Monday, May 28, 2018

To Be King (Fullmetal Alchemist: Brotherhood)

Ok... I've wanted to write a full-blown analysis post about some aspect of this EXTREMELY theme driven show, but I haven't been brave enough! For one reason, I am super late to the fandom. FMAB started back in 2009, so it is by no means a new series. It is also an extremely well loved and respected anime (as it deserves to be). Add that to the fact that it is over sixty episodes worth of material to analyze, and I honestly worry that my current analysis of the characters will not be a good representation of the show! So... if you love this story and I misrepresent it, please forgive me and don't roast me too badly.


I want to explore the mentalities of the three men in FMAB who are either actively seeking political power, or who have already obtained it.  I want to explore how Roy Mustang, Ling Yao, and King Bradley view what it means to be a ruler. What does it me to be king?

I will start with the only one of these characters who has actually been placed at the top of a nation. King Bradley has had his whole life orchestrated for him. He had very little choice in anything. In truth, he is little more than a figurehead, following the commands of his master who hides in the shadows. He himself is a pawn, and he has resigned himself to this fate. The being who controls him is harsh and unforgiving, a monster who is perfectly willing to sacrifice anyone and anything for his own selfish goals. This mentality has clearly rubbed off on Bradley. Even though he seems to deeply care for his wife, she is left to die when the master plan that Bradley has been helping to orchestrate finally succeeds, and we never seem him show a shred of remorse. Bradley sees every one under him as an expendable tool. They are not valueless; they are useful. In his view, feeling for his subordinates is foolish, and he expresses this very plainly when he first battles greed. This cool, calculating, utilitarian view does make him very effective as a one-man army, and he does a good job at hiding it under a kind small and a warm chuckle in front of his watching public. He is the dictator of a military state. The people under him are expendable, but he is careful not to let them see his beliefs. He is a man behind a mask, and it has left him hollow and angry. He is most at peace when he has nothing to lose, no identity, only the rage of battle flowing through his veins.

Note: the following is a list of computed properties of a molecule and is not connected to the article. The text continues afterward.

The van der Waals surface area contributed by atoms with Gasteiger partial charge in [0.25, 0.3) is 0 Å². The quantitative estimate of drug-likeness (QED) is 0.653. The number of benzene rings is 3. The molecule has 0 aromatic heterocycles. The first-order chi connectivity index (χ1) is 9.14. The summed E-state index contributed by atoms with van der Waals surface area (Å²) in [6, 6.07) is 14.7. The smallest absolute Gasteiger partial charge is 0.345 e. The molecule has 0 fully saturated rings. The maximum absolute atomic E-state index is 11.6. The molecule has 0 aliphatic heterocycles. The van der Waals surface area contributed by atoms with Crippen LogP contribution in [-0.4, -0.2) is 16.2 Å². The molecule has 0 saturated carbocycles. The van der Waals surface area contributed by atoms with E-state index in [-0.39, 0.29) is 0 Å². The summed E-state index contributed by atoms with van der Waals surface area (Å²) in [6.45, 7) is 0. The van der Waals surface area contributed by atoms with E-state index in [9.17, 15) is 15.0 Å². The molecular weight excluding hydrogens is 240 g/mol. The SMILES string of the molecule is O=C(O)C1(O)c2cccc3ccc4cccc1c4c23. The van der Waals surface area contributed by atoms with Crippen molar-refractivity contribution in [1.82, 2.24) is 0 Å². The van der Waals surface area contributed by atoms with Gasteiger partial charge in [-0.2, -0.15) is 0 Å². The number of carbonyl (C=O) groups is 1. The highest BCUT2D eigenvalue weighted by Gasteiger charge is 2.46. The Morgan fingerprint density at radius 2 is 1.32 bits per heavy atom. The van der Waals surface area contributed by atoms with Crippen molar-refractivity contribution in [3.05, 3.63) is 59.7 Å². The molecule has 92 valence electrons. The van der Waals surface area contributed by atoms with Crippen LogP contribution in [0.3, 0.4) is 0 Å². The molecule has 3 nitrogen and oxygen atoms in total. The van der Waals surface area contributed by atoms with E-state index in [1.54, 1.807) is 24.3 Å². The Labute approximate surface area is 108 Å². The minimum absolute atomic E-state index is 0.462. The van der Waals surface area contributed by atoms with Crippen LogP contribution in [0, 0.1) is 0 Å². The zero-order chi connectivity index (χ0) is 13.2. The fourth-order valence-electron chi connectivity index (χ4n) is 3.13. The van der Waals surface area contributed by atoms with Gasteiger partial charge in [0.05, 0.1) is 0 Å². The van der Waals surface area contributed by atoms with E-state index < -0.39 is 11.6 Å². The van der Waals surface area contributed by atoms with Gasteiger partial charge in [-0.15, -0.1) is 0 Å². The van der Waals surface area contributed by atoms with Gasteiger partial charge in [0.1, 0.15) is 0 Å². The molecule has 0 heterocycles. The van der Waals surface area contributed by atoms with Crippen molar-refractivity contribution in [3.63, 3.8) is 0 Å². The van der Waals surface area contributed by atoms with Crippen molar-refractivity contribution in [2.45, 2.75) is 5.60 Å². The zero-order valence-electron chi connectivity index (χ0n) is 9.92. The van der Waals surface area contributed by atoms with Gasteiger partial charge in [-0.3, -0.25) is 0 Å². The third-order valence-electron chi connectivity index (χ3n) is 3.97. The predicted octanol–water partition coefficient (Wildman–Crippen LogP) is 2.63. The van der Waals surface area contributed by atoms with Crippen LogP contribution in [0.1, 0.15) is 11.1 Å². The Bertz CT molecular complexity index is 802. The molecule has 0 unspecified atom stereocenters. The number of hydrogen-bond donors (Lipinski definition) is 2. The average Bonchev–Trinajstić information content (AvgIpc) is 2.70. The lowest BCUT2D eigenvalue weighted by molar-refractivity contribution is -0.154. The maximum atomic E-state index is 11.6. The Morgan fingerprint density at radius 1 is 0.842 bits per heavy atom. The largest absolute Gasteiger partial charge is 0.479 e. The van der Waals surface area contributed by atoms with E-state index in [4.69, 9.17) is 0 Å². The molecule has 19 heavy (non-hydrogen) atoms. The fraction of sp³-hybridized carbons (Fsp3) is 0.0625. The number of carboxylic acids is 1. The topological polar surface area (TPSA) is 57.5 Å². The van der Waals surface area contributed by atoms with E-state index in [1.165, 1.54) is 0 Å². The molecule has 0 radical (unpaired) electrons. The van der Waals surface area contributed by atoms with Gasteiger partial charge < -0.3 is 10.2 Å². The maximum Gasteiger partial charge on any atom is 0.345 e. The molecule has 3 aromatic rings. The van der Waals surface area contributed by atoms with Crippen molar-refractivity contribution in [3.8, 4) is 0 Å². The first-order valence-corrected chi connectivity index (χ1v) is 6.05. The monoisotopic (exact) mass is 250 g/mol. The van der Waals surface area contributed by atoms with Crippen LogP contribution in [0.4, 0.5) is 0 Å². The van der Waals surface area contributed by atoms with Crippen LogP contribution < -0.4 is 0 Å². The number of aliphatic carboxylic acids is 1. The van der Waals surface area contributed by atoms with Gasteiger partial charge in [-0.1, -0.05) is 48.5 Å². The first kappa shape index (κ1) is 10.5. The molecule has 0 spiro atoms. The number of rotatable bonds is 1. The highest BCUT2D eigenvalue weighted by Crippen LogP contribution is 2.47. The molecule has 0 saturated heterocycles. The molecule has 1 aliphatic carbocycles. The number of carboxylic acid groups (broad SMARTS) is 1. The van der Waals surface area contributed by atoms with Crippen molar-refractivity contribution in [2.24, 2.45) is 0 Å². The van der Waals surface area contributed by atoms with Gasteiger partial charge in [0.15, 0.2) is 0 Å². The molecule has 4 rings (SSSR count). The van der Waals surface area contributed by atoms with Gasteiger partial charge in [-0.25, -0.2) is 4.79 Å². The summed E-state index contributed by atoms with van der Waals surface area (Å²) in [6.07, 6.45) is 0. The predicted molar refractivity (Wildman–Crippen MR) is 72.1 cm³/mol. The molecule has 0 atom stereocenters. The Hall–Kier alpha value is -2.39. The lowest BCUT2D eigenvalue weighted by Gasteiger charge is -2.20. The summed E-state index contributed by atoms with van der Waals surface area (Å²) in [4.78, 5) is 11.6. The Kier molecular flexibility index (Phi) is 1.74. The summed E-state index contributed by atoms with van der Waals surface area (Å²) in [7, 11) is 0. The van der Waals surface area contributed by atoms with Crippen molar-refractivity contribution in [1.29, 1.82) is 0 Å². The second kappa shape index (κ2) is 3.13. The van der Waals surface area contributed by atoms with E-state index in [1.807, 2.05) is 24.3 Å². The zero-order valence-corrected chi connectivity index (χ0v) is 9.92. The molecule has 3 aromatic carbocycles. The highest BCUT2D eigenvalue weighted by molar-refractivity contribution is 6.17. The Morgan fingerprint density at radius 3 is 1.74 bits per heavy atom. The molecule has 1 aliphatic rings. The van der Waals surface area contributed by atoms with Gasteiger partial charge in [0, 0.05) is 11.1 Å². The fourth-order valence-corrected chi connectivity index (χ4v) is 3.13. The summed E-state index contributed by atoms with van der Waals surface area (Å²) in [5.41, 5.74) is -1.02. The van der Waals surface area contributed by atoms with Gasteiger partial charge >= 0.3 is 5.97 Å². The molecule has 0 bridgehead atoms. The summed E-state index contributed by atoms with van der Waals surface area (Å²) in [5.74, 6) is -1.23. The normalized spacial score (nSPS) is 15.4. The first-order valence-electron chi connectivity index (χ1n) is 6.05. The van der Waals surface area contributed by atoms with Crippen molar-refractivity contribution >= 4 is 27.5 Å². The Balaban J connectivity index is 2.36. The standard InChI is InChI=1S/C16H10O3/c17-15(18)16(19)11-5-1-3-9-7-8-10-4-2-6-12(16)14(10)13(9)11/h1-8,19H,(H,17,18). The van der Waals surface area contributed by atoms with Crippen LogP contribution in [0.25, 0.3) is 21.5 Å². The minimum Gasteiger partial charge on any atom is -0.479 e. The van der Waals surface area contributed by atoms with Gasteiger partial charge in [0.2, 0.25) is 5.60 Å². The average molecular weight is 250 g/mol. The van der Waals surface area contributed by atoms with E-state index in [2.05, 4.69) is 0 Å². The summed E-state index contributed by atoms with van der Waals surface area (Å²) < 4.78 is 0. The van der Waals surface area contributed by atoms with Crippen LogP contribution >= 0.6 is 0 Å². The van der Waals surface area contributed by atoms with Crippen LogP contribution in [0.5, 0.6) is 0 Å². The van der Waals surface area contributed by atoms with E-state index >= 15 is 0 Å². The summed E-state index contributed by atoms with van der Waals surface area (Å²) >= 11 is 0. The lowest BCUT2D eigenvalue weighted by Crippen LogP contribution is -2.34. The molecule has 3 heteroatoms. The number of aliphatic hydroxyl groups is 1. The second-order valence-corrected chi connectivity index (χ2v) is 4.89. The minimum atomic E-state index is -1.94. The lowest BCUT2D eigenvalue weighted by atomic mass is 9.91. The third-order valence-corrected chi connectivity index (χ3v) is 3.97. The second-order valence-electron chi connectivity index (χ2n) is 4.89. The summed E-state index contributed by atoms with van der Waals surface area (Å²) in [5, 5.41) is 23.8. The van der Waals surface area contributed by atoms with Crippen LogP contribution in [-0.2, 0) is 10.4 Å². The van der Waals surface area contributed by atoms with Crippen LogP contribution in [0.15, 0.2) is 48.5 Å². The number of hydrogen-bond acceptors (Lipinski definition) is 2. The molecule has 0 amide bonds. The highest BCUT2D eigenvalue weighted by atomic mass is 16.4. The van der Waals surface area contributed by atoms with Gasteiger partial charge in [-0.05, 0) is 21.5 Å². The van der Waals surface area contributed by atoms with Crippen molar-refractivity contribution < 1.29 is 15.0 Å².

In total contrast, we have the prince of Xing, Ling Yao. This 15-year-old is dead set on impressing his father, the emperor of Xing, by gaining the secret to eternal life. If he can gain this, he may ascend to the throne, and he plans to protect his clan when he becomes the ruler of this mighty nation. He leaves on his epic quest with two retainers, Lan Fan and her grandfather Fu. He is very close to these two ninjas, and he clearly harbors reciprocal feelings of affection for Lan Fan. Ling views the role of a ruler to be that a protector. He asks the critical question: What is a ruler without his people. Even though his retainers are charged to throw their lives on the line for him, he constantly insists that he will not lose a single one of them. I can think of at least twice in the series that Ling chooses to try and save his comrades even though doing so could cost him everything (once when he is carrying a critically wounded ally while being chased down by his foes, and once when he tries to sacrifice the philosophers stone inside of him to save a dying Fu). He is trying to rule to save his people, and he is ambitious and driven enough to carry the burden of protecting all of them on his shoulders. He is passionate and emotional, and at times it makes him take a path that many would consider too risky or too greedy. He is almost the polar opposite of King Bradley, and they openly butt heads both literally and figuratively over their worldviews. He is also similar to Roy, but I believe Roy holds one notable difference. Whatever the case may be, Ling is clearly one of the most driven and ambitious characters in the story, and it leads him to do both great and terrifying things for the sake of his people.